Revolutionary Measures

The death of the pub quiz?

A Trivial Pursuit playing piece, with all six ...

500 years ago, during the Renaissance, it was possible for one person to know pretty much everything across a wide range of subjects. Leonardo da Vinci, for example, was a painter, anatomist, sculptor and inventor, designing objects as diverse as an early helicopter and an adding machine. A little later polymaths such as Isaac Newton were leaders in fields as different as mathematics, physics and optics, while still believing in alchemy and experimenting to try and turn lead into gold.

In the late 20th century the place of the Renaissance man shifted again, moving from laboratory and academia to the hallowed pub quiz. This was the foremost place for polymaths to show off their knowledge, particularly if their family and friends refused to play Trivial Pursuit with them anymore.

But, in the same way that the days of a da Vinci or Newton are gone, I fear that time has been called on the pub quiz. And it is all down to technology and the way it is shaping how we learn and retain facts/useless information. Nowadays we can access all the knowledge in the world instantly with a smartphone and Google (except in my village, which only has 2G coverage). I remember as a ten year old memorising the capital cities of Europe (including mastering the trick question of what the capital of the Netherlands was), but am now sorrowfully realising that I may have been wasting my time.

Shared experiences and the herd mind
This means that rather than priding themselves on learning and retaining information, my children are much more focused on how to find it in a hurry. While this is good in a way – there’s no way you can know everything, so why try? – it is also disheartening in others. We relate to other people through shared experiences – whether that is knowledge of the same events, watching the same TV programmes or attending sports matches. And if you erode that – such as through the explosion in viewing choice, the plethora of pay-TV options and rising ticket prices at sports events, you take away much of how we relate to others.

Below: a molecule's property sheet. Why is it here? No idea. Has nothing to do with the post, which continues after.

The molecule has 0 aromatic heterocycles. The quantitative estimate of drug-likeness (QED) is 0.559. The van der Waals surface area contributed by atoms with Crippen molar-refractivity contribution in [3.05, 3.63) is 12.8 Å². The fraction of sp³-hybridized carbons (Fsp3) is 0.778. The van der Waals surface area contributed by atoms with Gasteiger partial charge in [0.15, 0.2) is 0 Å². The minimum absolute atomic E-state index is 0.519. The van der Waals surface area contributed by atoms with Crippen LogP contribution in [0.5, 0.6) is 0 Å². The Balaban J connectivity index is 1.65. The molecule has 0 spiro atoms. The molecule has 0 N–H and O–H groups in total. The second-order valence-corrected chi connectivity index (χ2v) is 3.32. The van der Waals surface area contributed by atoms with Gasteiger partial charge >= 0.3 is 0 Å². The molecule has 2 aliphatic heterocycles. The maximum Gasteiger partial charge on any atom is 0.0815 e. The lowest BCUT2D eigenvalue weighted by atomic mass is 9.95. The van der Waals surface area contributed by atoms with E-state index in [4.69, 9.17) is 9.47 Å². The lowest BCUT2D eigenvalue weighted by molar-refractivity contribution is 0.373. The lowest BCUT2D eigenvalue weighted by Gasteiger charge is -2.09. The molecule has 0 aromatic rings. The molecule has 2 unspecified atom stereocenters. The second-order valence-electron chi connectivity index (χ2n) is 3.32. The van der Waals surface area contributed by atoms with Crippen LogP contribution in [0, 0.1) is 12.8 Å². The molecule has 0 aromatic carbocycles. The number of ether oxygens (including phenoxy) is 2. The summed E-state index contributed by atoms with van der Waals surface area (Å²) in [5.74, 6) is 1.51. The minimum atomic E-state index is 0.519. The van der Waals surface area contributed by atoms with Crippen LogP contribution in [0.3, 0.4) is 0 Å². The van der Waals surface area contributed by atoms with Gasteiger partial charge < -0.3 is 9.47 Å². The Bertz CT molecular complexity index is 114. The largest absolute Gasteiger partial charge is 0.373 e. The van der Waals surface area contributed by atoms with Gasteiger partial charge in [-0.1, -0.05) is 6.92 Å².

Why is that important? Essentially because mankind is a herd animal, and a lot of our choices are not based on being rational, but fitting in with those around us. So take away our shared offline experiences and we won’t know how to behave, meaning we will start trying to find new herds to potentially join online. At its most extreme this can lead to the bandwagon jumping you see on Twitter, when everyone tweets/retweets on a particular topic or trend, without thinking, or at its worst joining radical organisations that provide a sense of belonging, however misplaced.

It also provides opportunities for marketers – good and bad. Marketers can position their brands as essential to the lifestyle and experiences we want to share, but this opens them up to charges of psychological manipulation if they are simply using PR and are not genuinely delivering what they promise. It is a balancing act – consumers are both more susceptible and more cynical at the same time – and are also apt to forget your brand in the wider noise if you don’t keep communicating with them.

So, while pub quizzes will never be the same, the need for shared experiences remains: as humans we should remember this and ensure that we find them in the physical as well as the online world. And that means making sure we still retain enough useless trivia to interact with those around us – and of course to dominate at Trivial Pursuit.

January 6, 2016 Posted by | Creative, Marketing, PR | , , , , , , , , | 2 Comments

Psychology and marketing – appealing to consumer needs

How do you persuade people to buy your product or service, particularly when there is an increasing number of demands on their time and wallets?

English: Maslow's hierarchy of needs. Resized,...

I’ve always been fascinated about how an understanding of human psychology can help marketers to change people’s behaviour. Whether it is nudging people to choose the ‘right’ option or appealing to the herd mind, there is a lot that marketers can learn from the social sciences.

One theorem that can help improve marketing is Maslow’s hierarchy of needs. Originally proposed by Abraham Maslow in 1943 it essentially ranks the varying needs of humans, from the basic to the most complex. The key point is that it is only when one level of requirements are met will humans then move onto the next one.

So at the bottom are physiological needs – breathing, food, water, sleep, excretion. Without these humans simply cannot function. So, if you are selling basic products, appeal to this need, but if what you offer is more complex or higher value, look further up the hierarchy.

Next is safety (security of body, employment, family, resources, health, property). We’ve all seen marketing/advertising campaigns that play to these needs, normally by warning of the dangers that a particular product or service guards against. Insurance is the perfect example.

The third layer of the hierarchy is love and belonging, covering friendship, family and sexual intimacy. This is where sex sells, and also products that deliver a sense of being part of a group. Remember the scene every week in Cheers, where Norm comes in and everyone greets him by name? That’s key to this layer. However too many brands attempt to generate a sense of belonging, but make it too corporate and intrusive, such as Starbucks’ attempt to call customers by their first name when they were buying their latte.